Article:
06/08/2009 05:12 am ET Updated Dec 06, 2017

Waterboarding Not Discussed At CIA Briefings, Congressional Aide Says

A senior aide to another member of Congress briefed by the CIA around the same time as Speaker Nancy Pelosi tells the Huffington Post that the use of waterboarding was never mentioned at those briefings.

Pelosi is under fire today after CIA logs showed that she was briefed on enhanced interrogation techniques in 2002. Several media accounts asserted that the CIA report 'appeared to contradict' Pelosi's statements that she was never informed that such techniques were being used (the Associated Press was more careful, running a headline, "CIA docs unclear on Pelosi interrogation briefings.")

And indeed, while Pelosi's critics have pounced on the new revelations, it's not at all clear that there is a contradiction.

The back-story here is important. Pelosi has repeatedly said that while she was briefed on interrogation techniques being discussed by the Bush administration, she was never told "that waterboarding or any of these other enhanced interrogation methods were used."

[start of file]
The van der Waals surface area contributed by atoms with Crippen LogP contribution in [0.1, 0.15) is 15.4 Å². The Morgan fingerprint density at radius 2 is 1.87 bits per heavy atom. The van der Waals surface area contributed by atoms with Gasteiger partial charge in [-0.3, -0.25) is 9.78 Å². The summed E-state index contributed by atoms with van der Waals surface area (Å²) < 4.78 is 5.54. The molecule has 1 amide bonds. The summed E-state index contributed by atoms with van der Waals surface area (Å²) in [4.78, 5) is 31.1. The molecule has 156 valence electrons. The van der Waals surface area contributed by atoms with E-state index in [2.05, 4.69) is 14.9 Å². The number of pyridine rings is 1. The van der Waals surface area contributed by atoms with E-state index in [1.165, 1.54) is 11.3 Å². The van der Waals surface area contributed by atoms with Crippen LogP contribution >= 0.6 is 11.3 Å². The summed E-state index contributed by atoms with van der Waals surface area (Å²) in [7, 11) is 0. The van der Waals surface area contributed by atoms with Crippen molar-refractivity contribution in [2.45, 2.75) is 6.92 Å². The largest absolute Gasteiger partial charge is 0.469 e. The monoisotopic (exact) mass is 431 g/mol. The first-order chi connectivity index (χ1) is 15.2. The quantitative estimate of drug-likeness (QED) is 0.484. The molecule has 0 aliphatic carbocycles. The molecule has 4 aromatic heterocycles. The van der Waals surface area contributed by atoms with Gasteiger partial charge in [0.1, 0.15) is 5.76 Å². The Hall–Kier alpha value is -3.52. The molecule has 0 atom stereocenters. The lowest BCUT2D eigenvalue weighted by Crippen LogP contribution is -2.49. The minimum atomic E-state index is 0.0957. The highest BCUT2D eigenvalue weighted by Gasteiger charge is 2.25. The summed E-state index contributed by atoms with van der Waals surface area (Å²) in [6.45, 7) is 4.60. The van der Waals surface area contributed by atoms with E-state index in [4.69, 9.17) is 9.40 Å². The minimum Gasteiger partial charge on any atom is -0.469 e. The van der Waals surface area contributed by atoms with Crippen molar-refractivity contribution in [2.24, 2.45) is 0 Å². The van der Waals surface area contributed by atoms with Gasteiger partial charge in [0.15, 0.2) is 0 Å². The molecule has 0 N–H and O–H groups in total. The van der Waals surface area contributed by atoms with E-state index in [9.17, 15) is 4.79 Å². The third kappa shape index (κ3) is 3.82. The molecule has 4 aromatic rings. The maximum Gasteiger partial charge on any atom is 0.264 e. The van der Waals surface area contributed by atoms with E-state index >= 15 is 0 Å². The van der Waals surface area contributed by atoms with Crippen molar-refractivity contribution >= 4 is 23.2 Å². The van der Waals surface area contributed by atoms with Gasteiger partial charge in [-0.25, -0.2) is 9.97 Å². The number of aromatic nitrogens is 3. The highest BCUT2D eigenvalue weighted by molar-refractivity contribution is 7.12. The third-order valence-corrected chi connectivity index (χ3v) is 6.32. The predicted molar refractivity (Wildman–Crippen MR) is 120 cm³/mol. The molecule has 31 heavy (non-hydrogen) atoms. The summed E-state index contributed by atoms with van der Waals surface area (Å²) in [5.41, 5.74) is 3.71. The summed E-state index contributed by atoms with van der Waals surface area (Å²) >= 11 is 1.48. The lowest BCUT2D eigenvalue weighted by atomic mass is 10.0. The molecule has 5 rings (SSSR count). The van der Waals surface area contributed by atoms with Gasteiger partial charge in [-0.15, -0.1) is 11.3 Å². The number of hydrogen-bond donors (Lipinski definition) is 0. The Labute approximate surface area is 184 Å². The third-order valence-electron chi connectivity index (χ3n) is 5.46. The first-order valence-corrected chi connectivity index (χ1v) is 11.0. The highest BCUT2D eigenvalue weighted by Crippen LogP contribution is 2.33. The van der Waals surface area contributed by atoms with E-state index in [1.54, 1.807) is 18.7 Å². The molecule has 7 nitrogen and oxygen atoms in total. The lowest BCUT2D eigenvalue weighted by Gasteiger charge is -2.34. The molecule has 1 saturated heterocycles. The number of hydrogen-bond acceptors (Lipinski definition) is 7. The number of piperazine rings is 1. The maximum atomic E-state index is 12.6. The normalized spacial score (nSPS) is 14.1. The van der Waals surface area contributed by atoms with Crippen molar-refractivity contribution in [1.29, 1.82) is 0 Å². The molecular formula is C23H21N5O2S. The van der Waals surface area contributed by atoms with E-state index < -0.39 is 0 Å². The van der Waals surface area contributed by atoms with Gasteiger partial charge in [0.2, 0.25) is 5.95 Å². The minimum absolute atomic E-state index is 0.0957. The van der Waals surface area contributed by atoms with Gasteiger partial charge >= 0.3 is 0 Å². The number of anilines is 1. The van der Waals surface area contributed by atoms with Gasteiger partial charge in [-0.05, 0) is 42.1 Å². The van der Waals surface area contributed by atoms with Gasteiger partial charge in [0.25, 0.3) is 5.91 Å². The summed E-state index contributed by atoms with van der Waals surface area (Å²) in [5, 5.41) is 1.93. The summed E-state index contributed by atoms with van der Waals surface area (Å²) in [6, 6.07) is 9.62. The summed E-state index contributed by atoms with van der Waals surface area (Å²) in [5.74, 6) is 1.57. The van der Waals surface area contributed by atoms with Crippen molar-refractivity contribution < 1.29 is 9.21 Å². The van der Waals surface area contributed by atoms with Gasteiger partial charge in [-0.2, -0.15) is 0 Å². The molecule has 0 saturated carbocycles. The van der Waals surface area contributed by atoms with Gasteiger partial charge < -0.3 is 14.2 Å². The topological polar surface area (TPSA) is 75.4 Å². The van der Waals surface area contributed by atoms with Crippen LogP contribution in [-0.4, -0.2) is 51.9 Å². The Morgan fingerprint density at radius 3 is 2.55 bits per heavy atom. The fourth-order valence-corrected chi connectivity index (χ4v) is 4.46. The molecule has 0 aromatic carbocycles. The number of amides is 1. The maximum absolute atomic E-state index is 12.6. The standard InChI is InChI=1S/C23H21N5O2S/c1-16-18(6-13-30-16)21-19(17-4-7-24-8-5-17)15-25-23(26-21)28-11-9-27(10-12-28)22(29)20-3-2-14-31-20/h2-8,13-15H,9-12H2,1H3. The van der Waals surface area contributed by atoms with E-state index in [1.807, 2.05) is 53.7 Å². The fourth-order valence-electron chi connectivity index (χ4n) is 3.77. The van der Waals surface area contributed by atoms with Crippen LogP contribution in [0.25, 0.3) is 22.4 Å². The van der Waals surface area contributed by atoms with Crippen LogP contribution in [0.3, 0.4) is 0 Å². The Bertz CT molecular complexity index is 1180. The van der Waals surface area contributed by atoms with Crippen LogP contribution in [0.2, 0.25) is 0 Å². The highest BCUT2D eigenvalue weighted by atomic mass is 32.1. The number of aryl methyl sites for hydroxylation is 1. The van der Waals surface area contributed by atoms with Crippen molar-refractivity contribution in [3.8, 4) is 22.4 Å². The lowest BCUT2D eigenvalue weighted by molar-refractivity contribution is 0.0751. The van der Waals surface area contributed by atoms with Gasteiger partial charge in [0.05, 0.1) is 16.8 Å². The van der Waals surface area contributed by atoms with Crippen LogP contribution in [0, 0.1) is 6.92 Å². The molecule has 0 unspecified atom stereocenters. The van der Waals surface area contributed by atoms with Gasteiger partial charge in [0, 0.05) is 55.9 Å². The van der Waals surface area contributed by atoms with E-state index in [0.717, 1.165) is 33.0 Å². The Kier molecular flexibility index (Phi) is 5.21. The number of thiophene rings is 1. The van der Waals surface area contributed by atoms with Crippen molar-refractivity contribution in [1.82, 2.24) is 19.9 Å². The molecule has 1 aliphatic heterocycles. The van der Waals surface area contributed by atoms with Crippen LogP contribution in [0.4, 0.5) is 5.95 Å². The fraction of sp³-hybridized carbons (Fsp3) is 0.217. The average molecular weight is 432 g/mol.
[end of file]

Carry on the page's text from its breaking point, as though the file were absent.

During an appearance on MSNBC in February, Pelosi said, "They did not brief us that these enhanced interrogations were taking place. They did not brief us that was - they were talking about an array of interrogations that they might have at their disposal... They may have given inference that there was some debate that waterboarding could be legal. Of course, I disagree with that. But the issue is, are you going to use such a thing? And they had not ever briefed us that that was the case."

On Wednesday, the CIA released a report describing the briefings it gave to members of Congress on the Bush administration's interrogation program. According to the report, Pelosi partook in a September 4, 2002 briefing on, among other things, "the use of [enhanced interrogation techniques] on Abu Zubaydah." The report, which was drawn from recollections of the CIA officials, did not, however, specifically mention whether waterboarding was discussed at the briefing -- an absence that Pelosi's aides say validates her statements.

Republicans have also trumpeted the report as evidence that protests now over the Bush administration's policies are politically motivated (after all, they say, there were no public protests in real time).

Unfortunately for Pelosi, the same day the report was made public she was traveling in Jordan and holding talks with King Abdulah II. The foreign trip has left her relatively defenseless to the new round of charges.

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